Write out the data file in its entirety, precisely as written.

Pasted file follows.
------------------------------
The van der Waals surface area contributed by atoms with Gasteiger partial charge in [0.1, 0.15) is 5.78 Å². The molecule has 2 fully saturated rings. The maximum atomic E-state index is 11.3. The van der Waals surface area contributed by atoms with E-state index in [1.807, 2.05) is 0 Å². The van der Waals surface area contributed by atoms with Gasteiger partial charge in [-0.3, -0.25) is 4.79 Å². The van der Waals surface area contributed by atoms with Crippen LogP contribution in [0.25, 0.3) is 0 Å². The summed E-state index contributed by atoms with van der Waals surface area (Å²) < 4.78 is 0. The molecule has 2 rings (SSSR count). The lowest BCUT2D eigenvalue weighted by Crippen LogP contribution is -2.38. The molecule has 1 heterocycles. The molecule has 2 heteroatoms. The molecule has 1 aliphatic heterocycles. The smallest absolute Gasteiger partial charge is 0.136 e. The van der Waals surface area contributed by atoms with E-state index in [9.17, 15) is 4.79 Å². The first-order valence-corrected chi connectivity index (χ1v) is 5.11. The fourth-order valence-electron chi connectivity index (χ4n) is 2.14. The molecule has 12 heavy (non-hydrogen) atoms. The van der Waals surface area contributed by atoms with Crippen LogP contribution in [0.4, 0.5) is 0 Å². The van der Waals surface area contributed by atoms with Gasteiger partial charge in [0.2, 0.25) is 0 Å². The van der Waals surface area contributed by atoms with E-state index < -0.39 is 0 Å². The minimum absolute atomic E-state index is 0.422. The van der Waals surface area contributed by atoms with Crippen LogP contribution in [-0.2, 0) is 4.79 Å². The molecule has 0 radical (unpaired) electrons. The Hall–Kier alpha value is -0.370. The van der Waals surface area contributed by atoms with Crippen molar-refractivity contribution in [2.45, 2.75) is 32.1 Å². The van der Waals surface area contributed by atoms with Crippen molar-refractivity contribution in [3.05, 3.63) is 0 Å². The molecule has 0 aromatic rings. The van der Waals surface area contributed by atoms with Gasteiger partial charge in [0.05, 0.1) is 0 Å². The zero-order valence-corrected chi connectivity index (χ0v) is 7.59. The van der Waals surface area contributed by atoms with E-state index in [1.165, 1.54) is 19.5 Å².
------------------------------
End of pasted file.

The van der Waals surface area contributed by atoms with Gasteiger partial charge in [0.1, 0.15) is 5.78 Å². The molecule has 2 fully saturated rings. The maximum atomic E-state index is 11.3. The van der Waals surface area contributed by atoms with E-state index in [1.807, 2.05) is 0 Å². The van der Waals surface area contributed by atoms with Gasteiger partial charge in [-0.3, -0.25) is 4.79 Å². The van der Waals surface area contributed by atoms with Crippen LogP contribution in [0.25, 0.3) is 0 Å². The summed E-state index contributed by atoms with van der Waals surface area (Å²) < 4.78 is 0. The molecule has 2 rings (SSSR count). The lowest BCUT2D eigenvalue weighted by Crippen LogP contribution is -2.38. The molecule has 1 heterocycles. The molecule has 2 heteroatoms. The molecule has 1 aliphatic heterocycles. The smallest absolute Gasteiger partial charge is 0.136 e. The van der Waals surface area contributed by atoms with E-state index in [9.17, 15) is 4.79 Å². The first-order valence-corrected chi connectivity index (χ1v) is 5.11. The fourth-order valence-electron chi connectivity index (χ4n) is 2.14. The molecule has 12 heavy (non-hydrogen) atoms. The van der Waals surface area contributed by atoms with Crippen LogP contribution in [0.4, 0.5) is 0 Å². The van der Waals surface area contributed by atoms with Gasteiger partial charge in [0.2, 0.25) is 0 Å². The van der Waals surface area contributed by atoms with E-state index < -0.39 is 0 Å². The minimum absolute atomic E-state index is 0.422. The van der Waals surface area contributed by atoms with Crippen LogP contribution in [-0.2, 0) is 4.79 Å². The molecule has 0 radical (unpaired) electrons. The Hall–Kier alpha value is -0.370. The van der Waals surface area contributed by atoms with Crippen molar-refractivity contribution in [2.45, 2.75) is 32.1 Å². The van der Waals surface area contributed by atoms with Crippen molar-refractivity contribution in [3.05, 3.63) is 0 Å². The molecule has 0 aromatic rings. The van der Waals surface area contributed by atoms with Gasteiger partial charge in [0.05, 0.1) is 0 Å². The zero-order valence-corrected chi connectivity index (χ0v) is 7.59. The van der Waals surface area contributed by atoms with E-state index in [1.165, 1.54) is 19.5 Å².